Confidential patient information is when 2 types of information from your health records are joined together.
The 2 types of information are:
Identifiable information on its own is used by health and care services to contact patients and this is not confidential patient information.
There are two different opt-out types which both refer to information sharing for purposes other than that of direct patient care.
Type 1 opt-out: Applies to Medical Records held at your GP practice
You can tell your GP practice if you do not want your confidential patient information held in your GP medical record to be used for purposes other than your individual care. This is commonly called a type 1 opt-out. This opt-out request can only be recorded by your GP practice.
National data opt-out: Applies across the Health and Care System in England
In May 2018, a new national data opt-out was introduced following recommendations from the National Data Guardian. Individuals can opt out of having their confidential patient information shared for reasons beyond their individual care, for example for research and planning. If you’re happy with your confidential patient information being used for research and planning, you do not need to do anything. You can find out more and set your opt-out choice at nhs.uk/your-nhs-data-matters.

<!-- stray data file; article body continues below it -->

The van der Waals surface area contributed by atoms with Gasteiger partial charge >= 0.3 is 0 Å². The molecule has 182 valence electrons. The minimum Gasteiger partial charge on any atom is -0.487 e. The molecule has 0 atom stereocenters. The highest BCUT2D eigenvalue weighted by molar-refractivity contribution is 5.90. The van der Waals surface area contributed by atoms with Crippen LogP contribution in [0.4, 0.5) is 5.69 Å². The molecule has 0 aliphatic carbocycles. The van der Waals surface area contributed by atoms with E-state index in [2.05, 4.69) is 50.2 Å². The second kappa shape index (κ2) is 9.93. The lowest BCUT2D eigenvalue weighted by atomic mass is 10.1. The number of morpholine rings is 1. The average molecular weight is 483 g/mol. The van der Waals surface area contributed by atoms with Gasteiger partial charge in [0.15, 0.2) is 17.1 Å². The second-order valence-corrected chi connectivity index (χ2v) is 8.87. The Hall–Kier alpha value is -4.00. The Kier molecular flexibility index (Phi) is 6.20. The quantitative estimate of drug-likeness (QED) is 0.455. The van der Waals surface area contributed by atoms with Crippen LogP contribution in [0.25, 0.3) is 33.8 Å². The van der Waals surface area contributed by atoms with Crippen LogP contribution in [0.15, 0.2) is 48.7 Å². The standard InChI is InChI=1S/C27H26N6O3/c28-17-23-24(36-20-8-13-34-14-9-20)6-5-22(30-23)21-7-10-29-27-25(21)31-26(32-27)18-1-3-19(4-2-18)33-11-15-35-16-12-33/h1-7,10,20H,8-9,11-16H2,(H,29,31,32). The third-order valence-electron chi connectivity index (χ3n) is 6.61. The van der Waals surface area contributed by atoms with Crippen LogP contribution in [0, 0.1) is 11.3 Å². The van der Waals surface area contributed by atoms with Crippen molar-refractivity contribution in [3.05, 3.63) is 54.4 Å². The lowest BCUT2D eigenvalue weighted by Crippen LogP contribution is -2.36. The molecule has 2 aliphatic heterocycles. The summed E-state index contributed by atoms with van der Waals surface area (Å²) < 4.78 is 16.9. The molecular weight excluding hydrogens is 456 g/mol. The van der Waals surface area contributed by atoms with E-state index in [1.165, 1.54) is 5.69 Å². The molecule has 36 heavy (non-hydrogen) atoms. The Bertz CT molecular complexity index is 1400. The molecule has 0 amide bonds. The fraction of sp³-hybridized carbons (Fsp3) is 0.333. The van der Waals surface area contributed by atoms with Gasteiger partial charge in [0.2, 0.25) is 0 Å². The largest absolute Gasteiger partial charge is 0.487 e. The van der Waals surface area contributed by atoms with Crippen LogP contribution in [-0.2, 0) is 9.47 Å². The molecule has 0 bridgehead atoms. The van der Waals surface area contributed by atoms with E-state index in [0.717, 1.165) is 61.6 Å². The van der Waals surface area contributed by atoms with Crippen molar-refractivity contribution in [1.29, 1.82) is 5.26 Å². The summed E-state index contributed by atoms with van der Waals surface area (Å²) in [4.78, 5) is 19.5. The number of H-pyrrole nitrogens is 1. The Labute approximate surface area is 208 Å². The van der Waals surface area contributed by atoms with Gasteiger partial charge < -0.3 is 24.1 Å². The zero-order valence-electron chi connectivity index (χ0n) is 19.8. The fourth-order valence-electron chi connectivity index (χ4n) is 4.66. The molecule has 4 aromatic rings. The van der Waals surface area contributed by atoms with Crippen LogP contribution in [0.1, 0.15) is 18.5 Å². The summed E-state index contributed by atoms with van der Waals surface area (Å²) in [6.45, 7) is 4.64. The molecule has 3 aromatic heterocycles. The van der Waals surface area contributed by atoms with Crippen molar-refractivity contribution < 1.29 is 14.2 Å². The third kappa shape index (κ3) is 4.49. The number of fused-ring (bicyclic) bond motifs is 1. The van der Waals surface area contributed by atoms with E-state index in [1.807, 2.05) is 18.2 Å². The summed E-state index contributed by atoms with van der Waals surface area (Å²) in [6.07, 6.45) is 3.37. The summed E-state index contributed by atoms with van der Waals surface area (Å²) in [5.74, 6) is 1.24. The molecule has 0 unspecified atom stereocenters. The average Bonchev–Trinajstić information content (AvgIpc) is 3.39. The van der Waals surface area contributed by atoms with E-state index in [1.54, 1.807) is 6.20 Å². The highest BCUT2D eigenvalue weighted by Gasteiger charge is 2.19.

The national data opt-out does not apply where:
data is shared for your individual care;
there is a risk to public health or data is required for monitoring and control of infectious diseases, for example during an epidemic;
there is an overriding public interest;
there is a legal requirement to share information, for example:
NHS Digital  monitors the number of patients applying their opt-out rights through aggregated  data sources. Whilst patients have the right to opt out of having their data shared for purposes other than direct patient care, sharing data allows the NHS to better understand the needs of patients. It also allows for more comprehensive performance monitoring of services and allows organisations to adequately benchmark themselves. This allows care providers and commissioners to work collaboratively to improve the quality of, and accessibility to local services.
 See Appendix B ‘Key Definitions’ – NHS Digital
 See Appendix B ‘Key Definitions’ - Aggregated Data